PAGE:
I was going for a light and soft “modern bob” hairstyle. That hairstyle involves a lot of hair strips that split up the outer surface and makes the hair feel light, which lends itself nicely to haircards! It really helps to include fly-away hairs or singular hairs that messily come off the head to add some realism. To finish it off, you have to surround your hair with a sphere and then project the normals onto your hair cards so they don’t look too much like cards (check the end of this tutorial). I’d also recommend giving your hair a bit of subsurface scattering in the render.
For the materials, I leaned heavily on Substance Painter’s default materials and adjusted them as needed. For instance, most of the leather is based on the ‘Leather Bag’ material and the metallic parts were “Cobalt Pure” or “Aluminum Brushed Worn”. Combining so many different materials onto a single texture sheet normally requires laboriously hand-painting masks to separate the leather, cloth, and metal. Thankfully, Substance Painter can bake ID maps based on polygroups in ZBrush. So just organize your materials into polygroups in ZBrush, export the decimated hi-res mesh, bake the ID map in Substance Painter, and isolate your materials. Very useful!
The skin texture is entirely hand-painted. I followed Magdalena Dadela‘s tutorial about painting skin textures with Substance Painter (see the video below). It involves using Painter’s “Dirt 1” and “Spots” Brushes to paint redness, freckles, and moles.
I also recommend looking at texturing.xyz’s cross-polarized photos. The pictures on the site are a great reference for how the skin looks without highlights and shadows, which is perfect for albedo maps. Finally, I recommend making a cavity map in ZBrush to target the pores and give them a reddish hue.
Rendering was done in Marmoset Toolbag, which was a new tool for me. Navigating all of Marmoset Toolbag’s options was probably the most difficult part of the entire course. In fact, I still don’t know what a lot of the settings do. I’ll call attention to the most important tips for lookdeving, lighting, and rendering a character in Marmoset Toolbag:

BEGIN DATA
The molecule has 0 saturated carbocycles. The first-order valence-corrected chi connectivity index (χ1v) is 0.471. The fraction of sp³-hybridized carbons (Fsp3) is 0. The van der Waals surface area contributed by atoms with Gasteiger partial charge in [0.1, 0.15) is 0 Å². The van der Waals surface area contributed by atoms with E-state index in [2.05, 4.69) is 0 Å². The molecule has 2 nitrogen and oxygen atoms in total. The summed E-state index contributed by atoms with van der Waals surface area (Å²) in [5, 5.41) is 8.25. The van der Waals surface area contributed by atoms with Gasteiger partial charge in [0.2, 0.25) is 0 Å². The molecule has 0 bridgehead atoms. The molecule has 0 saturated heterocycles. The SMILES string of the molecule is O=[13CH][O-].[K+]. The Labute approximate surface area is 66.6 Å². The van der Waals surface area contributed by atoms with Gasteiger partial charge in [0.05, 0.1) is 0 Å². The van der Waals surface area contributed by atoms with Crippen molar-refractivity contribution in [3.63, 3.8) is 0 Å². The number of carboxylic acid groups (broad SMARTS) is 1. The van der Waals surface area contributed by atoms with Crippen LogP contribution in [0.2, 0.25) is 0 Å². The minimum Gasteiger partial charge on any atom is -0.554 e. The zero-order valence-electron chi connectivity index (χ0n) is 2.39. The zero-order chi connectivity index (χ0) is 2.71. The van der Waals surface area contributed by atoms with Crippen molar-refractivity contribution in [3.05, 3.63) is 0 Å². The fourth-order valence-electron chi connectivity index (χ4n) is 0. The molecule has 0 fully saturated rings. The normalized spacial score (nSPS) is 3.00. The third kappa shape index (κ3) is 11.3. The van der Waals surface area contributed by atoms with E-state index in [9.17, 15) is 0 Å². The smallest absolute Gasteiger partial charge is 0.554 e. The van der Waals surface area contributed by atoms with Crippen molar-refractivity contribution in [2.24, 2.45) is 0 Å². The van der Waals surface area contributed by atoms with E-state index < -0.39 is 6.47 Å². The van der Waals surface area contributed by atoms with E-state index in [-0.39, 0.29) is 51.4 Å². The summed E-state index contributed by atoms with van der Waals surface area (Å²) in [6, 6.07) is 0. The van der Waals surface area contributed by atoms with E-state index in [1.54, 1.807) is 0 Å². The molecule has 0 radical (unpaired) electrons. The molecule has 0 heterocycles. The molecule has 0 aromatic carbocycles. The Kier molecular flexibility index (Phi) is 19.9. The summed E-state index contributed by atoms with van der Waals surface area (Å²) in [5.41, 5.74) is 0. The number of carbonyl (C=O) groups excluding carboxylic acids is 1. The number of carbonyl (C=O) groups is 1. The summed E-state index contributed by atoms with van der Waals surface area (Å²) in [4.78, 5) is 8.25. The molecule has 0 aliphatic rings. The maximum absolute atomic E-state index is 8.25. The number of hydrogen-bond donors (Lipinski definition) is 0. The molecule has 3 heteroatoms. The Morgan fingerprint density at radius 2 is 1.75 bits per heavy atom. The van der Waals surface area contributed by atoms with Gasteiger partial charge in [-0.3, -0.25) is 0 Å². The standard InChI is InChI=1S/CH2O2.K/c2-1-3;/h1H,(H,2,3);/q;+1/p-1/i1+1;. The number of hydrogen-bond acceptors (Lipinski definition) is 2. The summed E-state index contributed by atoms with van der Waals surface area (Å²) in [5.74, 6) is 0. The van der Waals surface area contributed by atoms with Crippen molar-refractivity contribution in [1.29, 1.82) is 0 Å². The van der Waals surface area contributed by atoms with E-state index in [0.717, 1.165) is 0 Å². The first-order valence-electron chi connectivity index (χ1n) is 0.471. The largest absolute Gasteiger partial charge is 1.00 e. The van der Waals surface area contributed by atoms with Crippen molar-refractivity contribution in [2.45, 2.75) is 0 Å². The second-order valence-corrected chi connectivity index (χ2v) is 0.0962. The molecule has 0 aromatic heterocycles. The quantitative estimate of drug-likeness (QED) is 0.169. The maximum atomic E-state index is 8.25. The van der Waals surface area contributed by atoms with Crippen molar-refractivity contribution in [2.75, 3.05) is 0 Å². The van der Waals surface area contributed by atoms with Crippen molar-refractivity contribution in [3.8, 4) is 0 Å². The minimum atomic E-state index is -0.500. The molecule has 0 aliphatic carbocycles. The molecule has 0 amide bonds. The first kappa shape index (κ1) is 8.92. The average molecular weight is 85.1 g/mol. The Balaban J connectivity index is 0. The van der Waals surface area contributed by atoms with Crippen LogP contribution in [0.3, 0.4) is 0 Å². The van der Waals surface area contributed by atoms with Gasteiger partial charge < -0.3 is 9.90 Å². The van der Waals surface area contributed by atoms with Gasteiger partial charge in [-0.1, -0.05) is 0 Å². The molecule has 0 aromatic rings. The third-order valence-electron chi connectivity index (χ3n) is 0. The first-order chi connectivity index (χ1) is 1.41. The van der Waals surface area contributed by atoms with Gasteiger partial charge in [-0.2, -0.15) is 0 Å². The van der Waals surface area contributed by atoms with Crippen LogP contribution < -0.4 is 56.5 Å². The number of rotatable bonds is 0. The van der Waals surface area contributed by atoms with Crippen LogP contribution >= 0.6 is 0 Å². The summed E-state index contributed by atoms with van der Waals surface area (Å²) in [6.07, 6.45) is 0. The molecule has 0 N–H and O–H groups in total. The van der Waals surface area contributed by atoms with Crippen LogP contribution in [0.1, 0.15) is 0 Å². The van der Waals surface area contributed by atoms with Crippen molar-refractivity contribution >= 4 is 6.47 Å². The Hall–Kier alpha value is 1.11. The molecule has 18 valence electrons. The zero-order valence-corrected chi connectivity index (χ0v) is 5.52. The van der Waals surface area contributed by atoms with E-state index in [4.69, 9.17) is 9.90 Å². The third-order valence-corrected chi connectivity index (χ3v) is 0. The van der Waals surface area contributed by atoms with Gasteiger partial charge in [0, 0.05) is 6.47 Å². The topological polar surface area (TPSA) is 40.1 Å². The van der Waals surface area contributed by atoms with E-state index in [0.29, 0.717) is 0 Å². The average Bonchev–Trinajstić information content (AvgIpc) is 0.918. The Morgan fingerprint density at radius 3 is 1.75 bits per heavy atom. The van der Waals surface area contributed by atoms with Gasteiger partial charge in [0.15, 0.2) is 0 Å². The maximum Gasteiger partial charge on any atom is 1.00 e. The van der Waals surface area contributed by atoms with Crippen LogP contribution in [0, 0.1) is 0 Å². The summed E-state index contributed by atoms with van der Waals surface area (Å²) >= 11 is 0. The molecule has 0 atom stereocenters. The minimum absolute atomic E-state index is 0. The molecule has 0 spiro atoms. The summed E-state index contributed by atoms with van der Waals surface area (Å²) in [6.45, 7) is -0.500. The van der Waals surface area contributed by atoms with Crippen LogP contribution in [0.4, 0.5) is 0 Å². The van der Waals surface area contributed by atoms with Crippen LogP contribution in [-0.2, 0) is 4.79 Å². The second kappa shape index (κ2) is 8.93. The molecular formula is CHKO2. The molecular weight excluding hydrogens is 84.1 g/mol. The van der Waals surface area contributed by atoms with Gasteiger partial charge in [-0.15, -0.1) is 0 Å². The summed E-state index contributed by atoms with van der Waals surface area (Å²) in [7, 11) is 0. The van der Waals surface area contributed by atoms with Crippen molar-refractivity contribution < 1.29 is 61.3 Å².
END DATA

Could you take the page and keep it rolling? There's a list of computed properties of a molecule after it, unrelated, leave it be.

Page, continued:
- Group your lighting setups so you get specific lighting for different camera angles and poses.
- Use many cameras and lock them into position when you find a good angle.
- Increase the width of your lights to get smoother shadows. Shadows will be jagged if you don’t.
- Set the Environment light in a Marmoset Toolbag scene to be very low. It looks really fake so rely on your own lighting setup.
- When lighting, don’t go too crazy with getting specular highlights on everything. Sometimes less is more.
I believe the most difficult challenges during this project were the ones I placed on myself. I happened to be wrapping up two other characters at the same time I was working on this character for Adam’s course. As a result, I fell behind during the class and didn’t actually finish this character until about 3 months after the course had ended!
Before this, I always felt I could learn everything by myself through video tutorials. I was skeptical of workshops like CGMA, but this course changed my mind. Getting to see a pro like Adam go through his entire workflow, from beginning to end, showed me so much that I didn’t know. Also, the weekly schedule and your fellow students keep you motivated to reach the next milestone of your project. I would highly recommend this CGMA course to other character artists.